“Whoa, easy,” he couldn’t stop the laugh that escaped his throat as his parents embraced him, both asking questions and his mother pelting his face with kisses.
“My baby, my baby,” she kept murmuring, running her hands over his face and through his hair.

Dean dropped his crutches to the floor and pulled them both close in an embrace, eyes closed to hold back the tears. “I’m sorry,” he whispered, “I’m sorry. I didn’t have a way to let you know, not until I made it off the mountain. I’m sorry, I’m so sorry.”

Ten minutes later, they were in the sitting room and Dean was repeating his rescue story. He was emotional already at seeing his parents, seeing how tired and lost they looked, and then their reaction on seeing him alive; he couldn’t stop himself from choking up a bit as he told them about Sam, and how the man had saved his life and taken care of him.

When he was finished with his story and had dried his eyes and was thoroughly, emotionally exhausted, his mother told him, “Oh sweetie, Cassie is going to be so happy! We need to call her, right now!”

Dean exchanged a look with Cas, whose brows furrowed at the mention of his fiancé’s name. Behind him, Gabriel looked equally livid. Rose was an observant woman, and didn’t miss the exchanged looks.

“What is it, Dean?” she asked, glancing from him, to Castiel, to Gabriel, “What’s wrong? And where’s Michael? Why isn’t he here? Does he know you’re okay? He feels so guilty that he had to come back without you, it broke his heart.”

Dean laid his head back against the couch, eyes on the ceiling, and steeled himself. He exhaled as Cas dropped a hand on his shoulder, squeezing lightly. He wished like hell that Sam were with him, but he was nonetheless grateful for Castiel and Gabriel’s presence. He met his mother’s green gaze, so similar to his own, and then his father’s blue eyes: they were watching him, concern on their faces.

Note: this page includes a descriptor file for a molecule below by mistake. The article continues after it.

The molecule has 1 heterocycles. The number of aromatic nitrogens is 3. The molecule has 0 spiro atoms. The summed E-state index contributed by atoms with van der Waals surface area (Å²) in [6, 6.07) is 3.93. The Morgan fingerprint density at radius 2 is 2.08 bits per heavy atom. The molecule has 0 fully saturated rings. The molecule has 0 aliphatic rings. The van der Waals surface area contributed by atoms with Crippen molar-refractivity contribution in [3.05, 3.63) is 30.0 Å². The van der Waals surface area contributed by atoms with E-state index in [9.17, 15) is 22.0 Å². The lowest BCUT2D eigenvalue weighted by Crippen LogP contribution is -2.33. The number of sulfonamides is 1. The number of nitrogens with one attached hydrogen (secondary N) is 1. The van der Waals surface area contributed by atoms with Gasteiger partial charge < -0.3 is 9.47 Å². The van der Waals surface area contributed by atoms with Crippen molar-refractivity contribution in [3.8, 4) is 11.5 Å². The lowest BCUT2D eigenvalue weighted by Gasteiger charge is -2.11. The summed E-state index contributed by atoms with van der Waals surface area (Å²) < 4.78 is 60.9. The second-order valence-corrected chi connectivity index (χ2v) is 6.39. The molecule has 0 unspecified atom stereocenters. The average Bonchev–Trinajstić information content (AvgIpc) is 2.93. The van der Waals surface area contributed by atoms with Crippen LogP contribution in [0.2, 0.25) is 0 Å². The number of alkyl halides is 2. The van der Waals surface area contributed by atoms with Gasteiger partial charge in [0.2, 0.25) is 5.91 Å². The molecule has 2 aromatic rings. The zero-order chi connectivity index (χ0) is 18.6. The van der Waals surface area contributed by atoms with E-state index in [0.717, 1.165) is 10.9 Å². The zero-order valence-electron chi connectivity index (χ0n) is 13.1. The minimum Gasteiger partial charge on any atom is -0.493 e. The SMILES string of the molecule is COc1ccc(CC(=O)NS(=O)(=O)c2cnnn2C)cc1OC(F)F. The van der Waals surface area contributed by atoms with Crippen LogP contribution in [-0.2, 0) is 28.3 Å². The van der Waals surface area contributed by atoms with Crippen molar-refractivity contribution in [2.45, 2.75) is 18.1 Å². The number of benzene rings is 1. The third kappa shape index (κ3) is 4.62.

Taking a deep breath, Dean started, “I need to tell you the rest of what happened on that mountain.”

After sharing the details of his best friend’s and fiancé’s betrayals (and huffing a surprised laugh as his mother’s vehement threats to yank Cassie’s hair out and shove her down an oil well somewhere) , Dean just wanted to be alone. Three weeks on the mountain, with Sam as his only company, had him accustomed to quiet talks and solitude. Now that he was home, he was surrounded by well-meaning people who loved him, but it was taking its toll on him. He wanted to be alone. He wanted to sleep for a week. He wanted Sam.

Instead, he got a trip to the hospital to make certain his leg was healing properly and to check him for any as-of-yet undiscovered injuries. Three hours and a multitude of x-rays (and an MRI) later, and a cast on his lower leg, and he was finally sitting in his doctor’s office.

“Your leg looks good, Dean,” his doctor since he was a child, Fergus Crowley, told him, studying the x-rays on the light board, “Whoever splinted it for you knew what they were doing.”

“Yeah,” Dean agreed softly, eyes dropping to his leg, “He was pretty amazing.” He raised his eyes after a moment and found the Scot giving him a shrewd look. The man smiled after a moment and handed him several prescription slips.